by Marty Sapp; Springfield, Illinois, Charles C Thomas, Publisher, Inc., 2006, 272 Pages, $62.95
Dr. Fletcher is an associate professor of psychiatry at the University of Massachusetts Medical School, Worcester.
Trudging through Basic Psychological Measurement, Research Designs, and Statistics Without Math, page by agonizing page, brought to mind Dorothy Parker's remark in her Constant Reader review of A. A. Milne's The House at Pooh Corner that at a certain point in the reading, "Tonstant Weader Fwowed up." Although I never quite reached that point, it is just as well that this text is not titled Statistics With No Pain because some readers may require oral surgery brought on by the incessant teeth gnashing that precedes the masticating and digesting of each grueling page.
The title suggests that Marty Sapp's laudable objective in writing this text was to make research design and statistics more accessible to the student. It is unfortunate that he failed on every possible level. Sapp's writing style can only be characterized as turgid obfuscation. He apparently believes that peppering the pages with a plentitude of the conjunctive "and" magically makes the meaning more accessible to the reader. Nothing could be further from the truth. At the very least, overly liberal use of "and" leads to what my high school grammar book called "stringy" sentences. Grammatical errors and disordered presentation of ideas also contribute to the reader's confusion.
The text might best be characterized as headline statistics. Sapp provides many names of statistical procedures but few detailed explanations of them. Indeed, he all too frequently provides no explanation at all. Evidently his attitude is that explanations can always be found elsewhere, either in the numerous other texts Sapp advises the reader to consult for more detail or perhaps from the hapless teacher who has chosen to teach from this text. In the few instances where Sapp attempts further explanation, the garbled grammar, typos, and generally mystifying presentation of information is bound to leave the reader hopelessly lost. Take this excerpt from the blurb on the back of the book as a warning: "Once exposed to measurement concepts, research design is the next topic. With this area, the topic of variables are covered—dependent, dependent, moderator, control, suppressor, and intervening." Huh?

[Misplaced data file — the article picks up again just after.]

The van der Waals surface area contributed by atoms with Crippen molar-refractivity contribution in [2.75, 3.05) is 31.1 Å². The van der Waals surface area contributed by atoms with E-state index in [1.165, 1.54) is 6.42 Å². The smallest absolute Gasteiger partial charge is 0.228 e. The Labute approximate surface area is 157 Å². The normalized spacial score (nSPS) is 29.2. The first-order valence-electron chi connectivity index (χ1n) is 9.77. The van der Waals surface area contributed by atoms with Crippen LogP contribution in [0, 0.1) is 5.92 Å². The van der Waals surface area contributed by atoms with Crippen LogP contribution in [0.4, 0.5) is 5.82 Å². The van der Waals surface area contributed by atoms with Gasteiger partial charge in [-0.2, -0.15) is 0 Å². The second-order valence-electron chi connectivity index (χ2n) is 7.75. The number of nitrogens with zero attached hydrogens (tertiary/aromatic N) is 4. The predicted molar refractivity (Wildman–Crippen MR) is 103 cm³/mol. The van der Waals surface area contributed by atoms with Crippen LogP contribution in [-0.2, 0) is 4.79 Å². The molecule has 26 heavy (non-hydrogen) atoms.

The book makes much of how it covers a wide variety of topics, from common descriptive statistics and univariate statistics to the more advanced. These topics include multiple regression, log linear regression, multilevel regression, multivariate analysis of variance, discriminant analysis, step-down analysis, canonical correlation, factor analysis, structural equations analyses, and path analysis.
In actuality, multivariate and logistic regression are each covered in two pages, and multilevel and discriminant analyses in one page each. Exploratory factor analysis and structural equations modeling, which includes path analysis, are covered together in two pages. Canonical correlation is covered in two paragraphs in less than a page, and log linear analysis is covered in one paragraph in less than half a page.
Do not torture your students or yourself; use a different text to teach research design and statistics.